Why was trade vital to Pax Romana  

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Pax Romana was a period of relative peace throughout the Roman Empire. The period followed the fall of the second triumvirate and the sole leadership of Octavian, Julius Caesar’s nephew. Octavian had taken over leadership after defeating both Lepidus and Mark Antony. He feigned democratic leadership by referring to himself...

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Pax Romana was a period of relative peace throughout the Roman Empire. The period followed the fall of the second triumvirate and the sole leadership of Octavian, Julius Caesar’s nephew. Octavian had taken over leadership after defeating both Lepidus and Mark Antony. He feigned democratic leadership by referring to himself using the populist term “first citizen” however he was later positioned as an emperor.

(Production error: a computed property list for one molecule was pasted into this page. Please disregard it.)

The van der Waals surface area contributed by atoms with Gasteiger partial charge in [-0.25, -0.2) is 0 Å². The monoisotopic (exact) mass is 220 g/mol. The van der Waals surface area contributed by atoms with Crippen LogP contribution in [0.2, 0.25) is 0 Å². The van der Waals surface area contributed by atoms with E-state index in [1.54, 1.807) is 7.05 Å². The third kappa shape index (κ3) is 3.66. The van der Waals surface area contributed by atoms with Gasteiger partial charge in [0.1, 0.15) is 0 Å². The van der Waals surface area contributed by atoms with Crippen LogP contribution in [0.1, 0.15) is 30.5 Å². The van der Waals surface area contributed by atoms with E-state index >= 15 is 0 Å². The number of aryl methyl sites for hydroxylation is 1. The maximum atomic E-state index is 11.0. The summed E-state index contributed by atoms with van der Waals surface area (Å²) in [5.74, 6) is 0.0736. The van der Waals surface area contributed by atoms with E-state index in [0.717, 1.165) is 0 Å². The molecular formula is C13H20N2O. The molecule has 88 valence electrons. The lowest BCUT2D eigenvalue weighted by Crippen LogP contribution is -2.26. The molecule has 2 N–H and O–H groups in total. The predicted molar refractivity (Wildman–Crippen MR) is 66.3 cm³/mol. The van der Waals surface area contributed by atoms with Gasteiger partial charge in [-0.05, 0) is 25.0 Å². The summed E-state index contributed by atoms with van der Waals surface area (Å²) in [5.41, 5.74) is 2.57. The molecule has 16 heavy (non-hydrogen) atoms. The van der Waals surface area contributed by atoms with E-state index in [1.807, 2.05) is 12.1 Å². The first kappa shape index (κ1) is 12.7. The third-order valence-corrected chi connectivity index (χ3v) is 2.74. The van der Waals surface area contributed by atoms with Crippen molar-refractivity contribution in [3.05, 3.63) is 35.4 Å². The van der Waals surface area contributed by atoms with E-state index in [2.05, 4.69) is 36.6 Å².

Octavian initiated the period of Pax Romana to succeed the difficult period during the civil wars that had engulfed the Empire. Trade played a major role in ensuring peaceful coexistence among the vast members of the Empire. Through the exchange of goods and services members of the Empire learned to appreciate the different individual input towards the growth and stability of the Empire. Trade was also seen as an avenue of promoting better living standards among the people, wealth was distributed and those previously considered deprived found avenues to apply themselves in industry. Trade was also important for the Roman economy and the continued existence of Rome. The different provinces paid taxes to Rome and these funds were used to offer essential services to a majority of the citizenry. These funds also helped in maintaining law and order among the populace through payments made to the soldiers and other officials charged with this responsibility. Thus in essence trade during the Pax Romana period provided the basis for stability and growth of the Roman Empire.

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